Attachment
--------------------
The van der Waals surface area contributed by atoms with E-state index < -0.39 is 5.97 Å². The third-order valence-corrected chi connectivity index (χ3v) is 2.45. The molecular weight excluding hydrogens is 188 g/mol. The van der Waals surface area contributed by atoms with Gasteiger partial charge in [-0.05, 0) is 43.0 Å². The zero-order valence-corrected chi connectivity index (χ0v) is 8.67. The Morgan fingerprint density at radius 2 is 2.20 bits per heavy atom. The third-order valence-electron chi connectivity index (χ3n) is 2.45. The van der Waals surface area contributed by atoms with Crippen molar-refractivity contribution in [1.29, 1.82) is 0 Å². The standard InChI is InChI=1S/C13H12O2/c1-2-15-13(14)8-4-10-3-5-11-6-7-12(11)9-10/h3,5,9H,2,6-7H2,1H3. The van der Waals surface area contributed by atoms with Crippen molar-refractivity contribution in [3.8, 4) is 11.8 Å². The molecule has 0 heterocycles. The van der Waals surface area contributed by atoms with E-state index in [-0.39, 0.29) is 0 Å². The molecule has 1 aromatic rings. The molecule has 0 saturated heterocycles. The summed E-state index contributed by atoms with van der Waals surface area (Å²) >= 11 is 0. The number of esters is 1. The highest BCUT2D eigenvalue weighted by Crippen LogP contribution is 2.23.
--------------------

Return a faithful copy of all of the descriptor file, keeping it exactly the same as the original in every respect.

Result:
The van der Waals surface area contributed by atoms with E-state index < -0.39 is 5.97 Å². The third-order valence-corrected chi connectivity index (χ3v) is 2.45. The molecular weight excluding hydrogens is 188 g/mol. The van der Waals surface area contributed by atoms with Gasteiger partial charge in [-0.05, 0) is 43.0 Å². The zero-order valence-corrected chi connectivity index (χ0v) is 8.67. The Morgan fingerprint density at radius 2 is 2.20 bits per heavy atom. The third-order valence-electron chi connectivity index (χ3n) is 2.45. The van der Waals surface area contributed by atoms with Crippen molar-refractivity contribution in [1.29, 1.82) is 0 Å². The standard InChI is InChI=1S/C13H12O2/c1-2-15-13(14)8-4-10-3-5-11-6-7-12(11)9-10/h3,5,9H,2,6-7H2,1H3. The van der Waals surface area contributed by atoms with Crippen molar-refractivity contribution in [3.8, 4) is 11.8 Å². The molecule has 0 heterocycles. The van der Waals surface area contributed by atoms with E-state index in [-0.39, 0.29) is 0 Å². The molecule has 1 aromatic rings. The molecule has 0 saturated heterocycles. The summed E-state index contributed by atoms with van der Waals surface area (Å²) >= 11 is 0. The number of esters is 1. The highest BCUT2D eigenvalue weighted by Crippen LogP contribution is 2.23.